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Can a popular diet include the risk for diabetes and obesity?



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Propionate consumption, a food ingredient widely used in baked goods, animal feeds, and artificial flavors, appears to increase the level of certain hormones associated with the risk of obesity and diabetes, according to new research led by Harvard TH Chan School of Public Health in collaboration with researchers from Brigham and Women's Hospital and Sheba Medical Center in Israel.

Studies, which combine data from a randomized placebo-controlled test in human and mouse studies, suggest that propionate may trigger a cascade of metabolic events leading to insulin resistance and hyperinsulinemia-a condition marked by excessive levels of insulin. The findings also showed that in mice, severe exposure to propionate resulted in weight gain and insulin resistance.

The study was published online at Science Translational Medicine on April 24, 201

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"Understanding how food ingredients affect the body's metabolism in molecular and cellular levels can help us develop simple but effective measures to address the dual epidemic of obesity and diabetes, "says Gökhan S. Hotamisligil, James Stevens Simmons Professor of Genetics and Metabolism and Director of the Sabri Ülker Center for Metabolic Research at Harvard Chan School.

More than 400 million people worldwide suffer from diabetes, and the rate of diabetes consumption is projected to increase by 40% by 2040 despite the widespread efforts to eradicate the disease. The surging rate of diabetes, as well as obesity, in the last 50 years indicates that environmental and dietary factors should influence the growth of the epidemic. Researchers say that dietary ingredients including ingredients used for preparing or maintaining food may be a contributing factor, but there is little research to evaluate these molecules.

For this study, researchers are focused on propionate, a naturally occurring short-chain fatty acid that helps prevent mold from eating out. They presented a short chain of fatty acid in the rats and discovered that it quickly activated the sympathetic nervous system, which led to a surge in hormones, including glucagon, norepinephrine, and a newly discovered gluconeogenic hormone called fatty acid-binding protein 4 (FABP4). This leads to mice to produce more glucose from their liver cells, leading to hyperglycemia-a definition of diabetes. Additionally, researchers have found that chronic treatment of mice with dose of propionate amounts that are often consumed by humans leads to significant weight gain in rats, as well as insulin resistance.

To determine how findings in mice Can be translated into humans, researchers have established a double-blinded placebo-controlled study that includes 14 healthy participants. Participants were randomized into two groups: A group received a meal containing a gram of propionate as an additive and the other group was given a meal containing a placebo. Blood samples are collected before meals, within 15 minutes of meals, and every 30 minutes after four hours.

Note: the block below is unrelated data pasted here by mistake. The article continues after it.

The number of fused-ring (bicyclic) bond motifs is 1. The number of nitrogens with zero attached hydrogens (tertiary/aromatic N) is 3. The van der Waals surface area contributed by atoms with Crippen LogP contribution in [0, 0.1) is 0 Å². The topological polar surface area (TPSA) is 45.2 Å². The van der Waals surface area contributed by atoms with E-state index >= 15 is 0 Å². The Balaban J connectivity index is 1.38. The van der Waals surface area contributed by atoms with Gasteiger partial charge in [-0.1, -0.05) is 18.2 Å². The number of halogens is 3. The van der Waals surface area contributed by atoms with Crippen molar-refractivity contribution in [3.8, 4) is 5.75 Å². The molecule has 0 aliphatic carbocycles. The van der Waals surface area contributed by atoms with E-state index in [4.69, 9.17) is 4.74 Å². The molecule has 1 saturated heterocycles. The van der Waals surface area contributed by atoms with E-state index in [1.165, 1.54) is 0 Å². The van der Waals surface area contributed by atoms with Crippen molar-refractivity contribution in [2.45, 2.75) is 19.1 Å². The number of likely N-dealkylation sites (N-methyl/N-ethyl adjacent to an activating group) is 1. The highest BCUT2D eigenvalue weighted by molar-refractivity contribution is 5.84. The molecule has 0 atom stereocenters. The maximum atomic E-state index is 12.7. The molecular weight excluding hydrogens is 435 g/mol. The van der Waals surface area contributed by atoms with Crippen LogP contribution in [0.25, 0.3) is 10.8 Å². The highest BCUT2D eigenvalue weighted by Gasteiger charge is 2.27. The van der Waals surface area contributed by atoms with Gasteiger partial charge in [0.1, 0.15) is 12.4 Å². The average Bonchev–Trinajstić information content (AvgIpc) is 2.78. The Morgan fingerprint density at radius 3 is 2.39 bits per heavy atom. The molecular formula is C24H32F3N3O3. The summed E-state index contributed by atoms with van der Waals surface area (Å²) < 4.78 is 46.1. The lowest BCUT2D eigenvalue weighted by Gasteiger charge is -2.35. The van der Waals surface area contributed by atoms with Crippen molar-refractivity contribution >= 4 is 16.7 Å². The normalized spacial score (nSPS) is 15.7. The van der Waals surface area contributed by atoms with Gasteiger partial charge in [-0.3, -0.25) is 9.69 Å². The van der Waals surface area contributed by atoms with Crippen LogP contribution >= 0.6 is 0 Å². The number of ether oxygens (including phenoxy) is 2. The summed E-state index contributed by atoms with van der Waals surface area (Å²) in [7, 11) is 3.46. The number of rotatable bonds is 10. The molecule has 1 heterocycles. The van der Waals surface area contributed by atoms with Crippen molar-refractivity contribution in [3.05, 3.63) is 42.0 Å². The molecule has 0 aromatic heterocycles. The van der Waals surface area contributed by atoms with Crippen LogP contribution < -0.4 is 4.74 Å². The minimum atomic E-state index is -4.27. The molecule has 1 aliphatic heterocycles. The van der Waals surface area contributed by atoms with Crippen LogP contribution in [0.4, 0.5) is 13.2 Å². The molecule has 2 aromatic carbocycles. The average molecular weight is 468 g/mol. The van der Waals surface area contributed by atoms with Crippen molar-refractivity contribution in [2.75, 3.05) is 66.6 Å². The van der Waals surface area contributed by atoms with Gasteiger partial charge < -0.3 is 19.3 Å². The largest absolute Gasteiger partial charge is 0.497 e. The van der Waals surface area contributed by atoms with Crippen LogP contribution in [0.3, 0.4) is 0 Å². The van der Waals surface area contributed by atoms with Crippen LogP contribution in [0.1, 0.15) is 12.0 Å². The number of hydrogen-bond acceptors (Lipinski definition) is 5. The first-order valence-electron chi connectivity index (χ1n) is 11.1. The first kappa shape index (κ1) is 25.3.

Researchers found that people who ate propionate foods had a significant increase in norepinephrine as well as increased glucagon and FABP4 as soon as possible after eating. The findings indicate that propionate can act as a "metabolic disruptor" that potentially increases the risk for diabetes and obesity in humans. Researchers say that while propionate is generally recognized as safe by the US Food and Drug Administration, new findings allow further probiotics and potential alternatives that can be used in preparing food.

"The dramatic increase in obesity and diabetes over the last 50 years indicates the participation of contributing to environmental and dietary factors. One of the reasons that gives attention is the ingredients in common foods We are releasing hundreds of these chemicals daily, and most have not been tested in detail with their potential long-term metabolic effects, "says Amir Tirosh, professor of medicine at the Sackler School of Medicine of Tel -Aviv University, director of the Division of Endocrinology at Sheba Medical Center in Israel, and research fellow at Harvard Chan School.


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More info:
A. Tirosh el al., "Short-chain fatty acid propionate adds glucagon production and insulin resistance to mice and humans," Science Translational Medicine (2019). stm.sciencemag.org/lookup/doi/ … scitranslmed.aav0120

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Harvard T.H. Chan School of Public Health

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Can a popular diet include the risk for diabetes and obesity? (2019, April 24)
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